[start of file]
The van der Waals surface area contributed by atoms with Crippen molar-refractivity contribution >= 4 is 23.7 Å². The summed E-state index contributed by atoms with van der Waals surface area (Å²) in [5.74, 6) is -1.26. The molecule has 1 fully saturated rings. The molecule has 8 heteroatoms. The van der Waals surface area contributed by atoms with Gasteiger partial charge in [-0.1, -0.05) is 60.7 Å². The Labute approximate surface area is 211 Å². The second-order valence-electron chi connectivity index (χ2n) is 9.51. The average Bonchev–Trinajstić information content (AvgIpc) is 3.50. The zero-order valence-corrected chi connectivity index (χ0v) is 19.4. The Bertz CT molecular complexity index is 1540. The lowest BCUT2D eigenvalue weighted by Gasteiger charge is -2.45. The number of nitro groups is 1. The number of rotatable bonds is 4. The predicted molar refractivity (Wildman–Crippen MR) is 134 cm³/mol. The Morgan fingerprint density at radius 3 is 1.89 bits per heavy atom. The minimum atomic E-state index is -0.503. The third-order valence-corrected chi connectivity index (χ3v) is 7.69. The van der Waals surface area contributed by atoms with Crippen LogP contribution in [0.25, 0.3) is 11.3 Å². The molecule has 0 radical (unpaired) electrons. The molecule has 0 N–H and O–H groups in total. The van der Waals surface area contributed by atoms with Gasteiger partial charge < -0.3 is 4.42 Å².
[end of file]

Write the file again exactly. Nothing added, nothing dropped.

The van der Waals surface area contributed by atoms with Crippen molar-refractivity contribution >= 4 is 23.7 Å². The summed E-state index contributed by atoms with van der Waals surface area (Å²) in [5.74, 6) is -1.26. The molecule has 1 fully saturated rings. The molecule has 8 heteroatoms. The van der Waals surface area contributed by atoms with Gasteiger partial charge in [-0.1, -0.05) is 60.7 Å². The Labute approximate surface area is 211 Å². The second-order valence-electron chi connectivity index (χ2n) is 9.51. The average Bonchev–Trinajstić information content (AvgIpc) is 3.50. The zero-order valence-corrected chi connectivity index (χ0v) is 19.4. The Bertz CT molecular complexity index is 1540. The lowest BCUT2D eigenvalue weighted by Gasteiger charge is -2.45. The number of nitro groups is 1. The number of rotatable bonds is 4. The predicted molar refractivity (Wildman–Crippen MR) is 134 cm³/mol. The Morgan fingerprint density at radius 3 is 1.89 bits per heavy atom. The minimum atomic E-state index is -0.503. The third-order valence-corrected chi connectivity index (χ3v) is 7.69. The van der Waals surface area contributed by atoms with Crippen LogP contribution in [0.25, 0.3) is 11.3 Å². The molecule has 0 radical (unpaired) electrons. The molecule has 0 N–H and O–H groups in total. The van der Waals surface area contributed by atoms with Gasteiger partial charge < -0.3 is 4.42 Å².